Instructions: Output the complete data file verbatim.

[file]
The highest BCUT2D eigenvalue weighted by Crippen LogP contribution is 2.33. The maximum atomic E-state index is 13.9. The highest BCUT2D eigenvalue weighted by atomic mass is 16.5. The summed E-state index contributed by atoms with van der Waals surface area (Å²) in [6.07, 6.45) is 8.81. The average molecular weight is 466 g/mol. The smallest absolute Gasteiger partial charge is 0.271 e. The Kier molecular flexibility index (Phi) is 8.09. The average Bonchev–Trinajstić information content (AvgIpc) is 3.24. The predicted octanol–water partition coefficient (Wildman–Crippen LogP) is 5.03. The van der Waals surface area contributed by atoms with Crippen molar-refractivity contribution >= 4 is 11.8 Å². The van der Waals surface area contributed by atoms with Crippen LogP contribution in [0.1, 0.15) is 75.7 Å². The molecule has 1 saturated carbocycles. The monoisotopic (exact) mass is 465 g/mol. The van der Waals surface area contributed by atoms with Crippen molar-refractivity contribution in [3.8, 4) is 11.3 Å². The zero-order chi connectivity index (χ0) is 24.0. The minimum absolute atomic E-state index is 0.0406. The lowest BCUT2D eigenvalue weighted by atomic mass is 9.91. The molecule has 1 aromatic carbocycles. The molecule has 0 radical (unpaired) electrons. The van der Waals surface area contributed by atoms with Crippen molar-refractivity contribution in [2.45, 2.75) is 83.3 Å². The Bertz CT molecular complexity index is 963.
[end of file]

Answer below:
The highest BCUT2D eigenvalue weighted by Crippen LogP contribution is 2.33. The maximum atomic E-state index is 13.9. The highest BCUT2D eigenvalue weighted by atomic mass is 16.5. The summed E-state index contributed by atoms with van der Waals surface area (Å²) in [6.07, 6.45) is 8.81. The average molecular weight is 466 g/mol. The smallest absolute Gasteiger partial charge is 0.271 e. The Kier molecular flexibility index (Phi) is 8.09. The average Bonchev–Trinajstić information content (AvgIpc) is 3.24. The predicted octanol–water partition coefficient (Wildman–Crippen LogP) is 5.03. The van der Waals surface area contributed by atoms with Crippen molar-refractivity contribution >= 4 is 11.8 Å². The van der Waals surface area contributed by atoms with Crippen LogP contribution in [0.1, 0.15) is 75.7 Å². The molecule has 1 saturated carbocycles. The monoisotopic (exact) mass is 465 g/mol. The van der Waals surface area contributed by atoms with Crippen molar-refractivity contribution in [3.8, 4) is 11.3 Å². The zero-order chi connectivity index (χ0) is 24.0. The minimum absolute atomic E-state index is 0.0406. The lowest BCUT2D eigenvalue weighted by atomic mass is 9.91. The molecule has 1 aromatic carbocycles. The molecule has 0 radical (unpaired) electrons. The van der Waals surface area contributed by atoms with Crippen molar-refractivity contribution in [2.45, 2.75) is 83.3 Å². The Bertz CT molecular complexity index is 963.